| PARIS, Sept 28
PARIS, Sept 28 European consumers have been
buying far fewer cars in recent years; Fiat boss Sergio
Marchionne says the auto companies "have lost three million
(sales) in five years."
That poses an epic challenge for Europe's struggling
carmakers: How to rekindle automotive lust in crisis-sated,
climate-conscious consumers and lure them back to showrooms.
One not-so-obvious solution was on display this week at the
Paris Auto show - green supercars.
No one expects the average customer to shell out the
416,500-euro asking price for the new Mercedes-Benz SLS AMG
Coupe Electric Drive, the "most exclusive and dynamic way to
drive an electric car," according to the German luxury brand.
With a combined maximum output of 552 kW and a top speed of
250 km/h, the flagship performance model will likely be the
fastest and most powerful production electric car on the road
when it goes into extremely limited production in 2013.
Mercedes admits the battery-powered SLS is reserved for
those lucky and affluent few who are "enthusiastic about
ambitious high-tech solutions for the future of motoring."
But corporate parent Daimler clearly believes the
mere presence next year in Mercedes showrooms of the
high-performance two-seater, with its signature gull wings and
four powerful electric motors - one for each wheel - should
attract curious shoppers who just might walk away instead with a
new garden-variety A-, B- or C-Class.
Rival BMW is thinking along the same lines. Its i8
plug-in hybrid, first shown as a styling concept at the 2009
Frankfurt show and reprised in Paris, has been described by the
company as its "new-generation sports car". It is expected to
cost well over 100,000 euros ($128,600) when it arrives at
dealers in 2014.
So far BMW has shown several versions of the i8, including a
four-passenger coupe and a two-passenger spider. The futuristic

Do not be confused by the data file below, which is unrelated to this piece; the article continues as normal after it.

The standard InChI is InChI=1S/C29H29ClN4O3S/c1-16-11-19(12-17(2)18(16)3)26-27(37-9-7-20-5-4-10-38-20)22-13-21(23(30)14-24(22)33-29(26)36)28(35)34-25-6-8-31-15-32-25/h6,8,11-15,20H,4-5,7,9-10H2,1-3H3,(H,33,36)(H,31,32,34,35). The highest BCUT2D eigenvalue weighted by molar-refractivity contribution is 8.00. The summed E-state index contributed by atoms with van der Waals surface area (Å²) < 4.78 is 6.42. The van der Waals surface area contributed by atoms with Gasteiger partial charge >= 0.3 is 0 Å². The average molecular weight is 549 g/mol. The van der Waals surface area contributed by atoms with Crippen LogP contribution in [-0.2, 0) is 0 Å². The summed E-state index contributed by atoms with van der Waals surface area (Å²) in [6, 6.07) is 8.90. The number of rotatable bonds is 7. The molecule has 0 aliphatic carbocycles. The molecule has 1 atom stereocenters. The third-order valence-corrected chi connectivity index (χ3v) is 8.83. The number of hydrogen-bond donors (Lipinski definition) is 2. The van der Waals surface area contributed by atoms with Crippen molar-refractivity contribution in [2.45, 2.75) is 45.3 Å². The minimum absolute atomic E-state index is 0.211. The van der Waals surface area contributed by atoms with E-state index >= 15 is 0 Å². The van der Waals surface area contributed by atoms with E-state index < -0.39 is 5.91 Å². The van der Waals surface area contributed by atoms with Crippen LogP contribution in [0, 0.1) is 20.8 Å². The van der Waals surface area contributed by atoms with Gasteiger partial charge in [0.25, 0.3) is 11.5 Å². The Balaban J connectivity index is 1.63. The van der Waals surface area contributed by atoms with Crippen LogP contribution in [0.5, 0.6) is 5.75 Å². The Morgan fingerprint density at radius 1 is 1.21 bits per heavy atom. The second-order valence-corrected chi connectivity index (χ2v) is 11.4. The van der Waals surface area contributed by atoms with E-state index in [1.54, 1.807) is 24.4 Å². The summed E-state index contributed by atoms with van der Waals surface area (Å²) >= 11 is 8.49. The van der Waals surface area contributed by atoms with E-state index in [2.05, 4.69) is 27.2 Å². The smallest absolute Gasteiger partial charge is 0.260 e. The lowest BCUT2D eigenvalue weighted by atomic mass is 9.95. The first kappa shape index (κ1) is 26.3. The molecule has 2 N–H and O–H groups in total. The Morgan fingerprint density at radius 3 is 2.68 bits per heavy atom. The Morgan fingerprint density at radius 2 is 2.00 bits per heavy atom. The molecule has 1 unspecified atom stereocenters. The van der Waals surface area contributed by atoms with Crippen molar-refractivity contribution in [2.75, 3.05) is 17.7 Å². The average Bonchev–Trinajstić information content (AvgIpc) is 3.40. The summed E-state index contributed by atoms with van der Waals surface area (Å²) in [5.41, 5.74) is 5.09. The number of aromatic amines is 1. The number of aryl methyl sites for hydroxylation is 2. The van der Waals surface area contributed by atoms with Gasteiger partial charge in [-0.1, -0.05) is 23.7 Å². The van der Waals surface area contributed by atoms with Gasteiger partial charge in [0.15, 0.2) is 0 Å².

i8 features advanced electronic systems and extensive use of
lightweight carbon fiber. Like Mercedes' SLS Electric, all four
wheels on the BMW are driven, but with a 96kW electric motor
powering the front axle and a 164kW turbocharged three-cylinder
gasoline engine at the rear. That's a fraction of the muscle
supplied in the Mercedes, but given the i8's ultra-light weight,
it's enough to propel the car from 0-100km/h in less than five
seconds, while returning a frugal 2.7 litres per 100 kilometres.
Meanwhile Daimler's crosstown rival Porsche
continues to stretch its brand with an unlikely derivative of
the four-door Panamera, a wagon-like plug-in hybrid it has
dubbed Panamera Sport Turismo and tentatively slated for
production around 2015.
The Panamera Sport Turismo uses a more advanced version of
the electric motor and gasoline engine that power the current
Panamera Hybrid, which is priced from around 100,000 euros. It
is not nearly as potent as the all-electric Mercedes or the
hybrid BMW, but its single motor and supercharged 3.0-liter
engine deliver a combined 306kW, and the wagon can be driven in
pure electric mode at speeds up to 130 km/h. Fuel consumption is
less than 3.5 litres per 100 km, while CO2 emissions are less
than 82 g/km.
Conspicuous in its absence is the long-awaited and
oft-rumoured "New Enzo" from Ferrari. Intended to fill the slot
left by the ultra-short production run of the original Enzo
(named for the late company founder), the new supercar will now
be formally unveiled in January at the Detroit Auto Show, with
the first customer deliveries slated to begin late next year.
Here in Paris, Ferrari elected to tease the faithful with a
sculpture-like piece of carbon fibre it described as a piece of
the new car's chassis, adapted from its highly successful
Formula 1 racing cars.
The New Enzo will be Ferrari's first production hybrid
model, which it says "will be produced in a limited-edition,
special series" rumoured to have a starting price tag well in
excess of 660,000 euros - the price of the original 2002 Enzo.
Likely to ignite even the most jaded Ferraristi, racetrack-style
performance will be provided by a massive 600kW 12-cylinder
engine mated with a 90kW electric motor, a combination that
could rival the output of the mighty Bugatti Veyron.
While all these green supercars are in the pipeline for
production, Paris also produced a genuine rarity: An eye-popping
concept car with a high-performance hybrid powertrain adapted
from racing and a stunning, sharply chiselled body that had
seasoned designers like Italy's Giorgetto Giugiaro drooling.
The car - a surprise hit of the show - is the Peugeot
Onyx, from the troubled French automaker better known
in recent years for its humdrum family cars and dogged
determination to sell diesel-powered hybrids to a dwindling base
Everything about the Onyx marks it as a one-off
technological tour de force that is unlikely to see an assembly
line: Fenders and doors hand-crafted of copper, a "double
bubble" roof made of a special acrylic and a 450kW V8 diesel
hybrid system derived from Peugeot's Le Mans endurance racecars.
Sandeep Bhambra, the car's exterior designer, said his
mission was simple: "I wanted to show that there are still many
dreamers inside Peugeot."